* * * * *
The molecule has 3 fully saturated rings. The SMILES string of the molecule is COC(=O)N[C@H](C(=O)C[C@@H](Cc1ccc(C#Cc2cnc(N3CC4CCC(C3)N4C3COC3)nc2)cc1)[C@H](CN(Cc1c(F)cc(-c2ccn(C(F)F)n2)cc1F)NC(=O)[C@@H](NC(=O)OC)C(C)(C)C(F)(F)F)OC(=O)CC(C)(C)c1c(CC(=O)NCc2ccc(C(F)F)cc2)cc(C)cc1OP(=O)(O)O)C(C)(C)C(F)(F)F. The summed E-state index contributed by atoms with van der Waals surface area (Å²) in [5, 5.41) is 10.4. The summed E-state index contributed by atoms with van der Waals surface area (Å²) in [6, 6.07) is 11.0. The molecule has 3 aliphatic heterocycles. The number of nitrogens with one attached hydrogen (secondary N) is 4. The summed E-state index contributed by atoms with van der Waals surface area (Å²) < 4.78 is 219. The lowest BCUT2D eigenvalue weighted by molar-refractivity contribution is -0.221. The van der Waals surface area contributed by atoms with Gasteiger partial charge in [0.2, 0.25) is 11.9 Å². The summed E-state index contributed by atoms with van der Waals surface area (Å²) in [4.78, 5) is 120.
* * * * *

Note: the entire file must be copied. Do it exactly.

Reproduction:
The molecule has 3 fully saturated rings. The SMILES string of the molecule is COC(=O)N[C@H](C(=O)C[C@@H](Cc1ccc(C#Cc2cnc(N3CC4CCC(C3)N4C3COC3)nc2)cc1)[C@H](CN(Cc1c(F)cc(-c2ccn(C(F)F)n2)cc1F)NC(=O)[C@@H](NC(=O)OC)C(C)(C)C(F)(F)F)OC(=O)CC(C)(C)c1c(CC(=O)NCc2ccc(C(F)F)cc2)cc(C)cc1OP(=O)(O)O)C(C)(C)C(F)(F)F. The summed E-state index contributed by atoms with van der Waals surface area (Å²) in [5, 5.41) is 10.4. The summed E-state index contributed by atoms with van der Waals surface area (Å²) in [6, 6.07) is 11.0. The molecule has 3 aliphatic heterocycles. The number of nitrogens with one attached hydrogen (secondary N) is 4. The summed E-state index contributed by atoms with van der Waals surface area (Å²) < 4.78 is 219. The lowest BCUT2D eigenvalue weighted by molar-refractivity contribution is -0.221. The van der Waals surface area contributed by atoms with Gasteiger partial charge in [0.2, 0.25) is 11.9 Å². The summed E-state index contributed by atoms with van der Waals surface area (Å²) in [4.78, 5) is 120.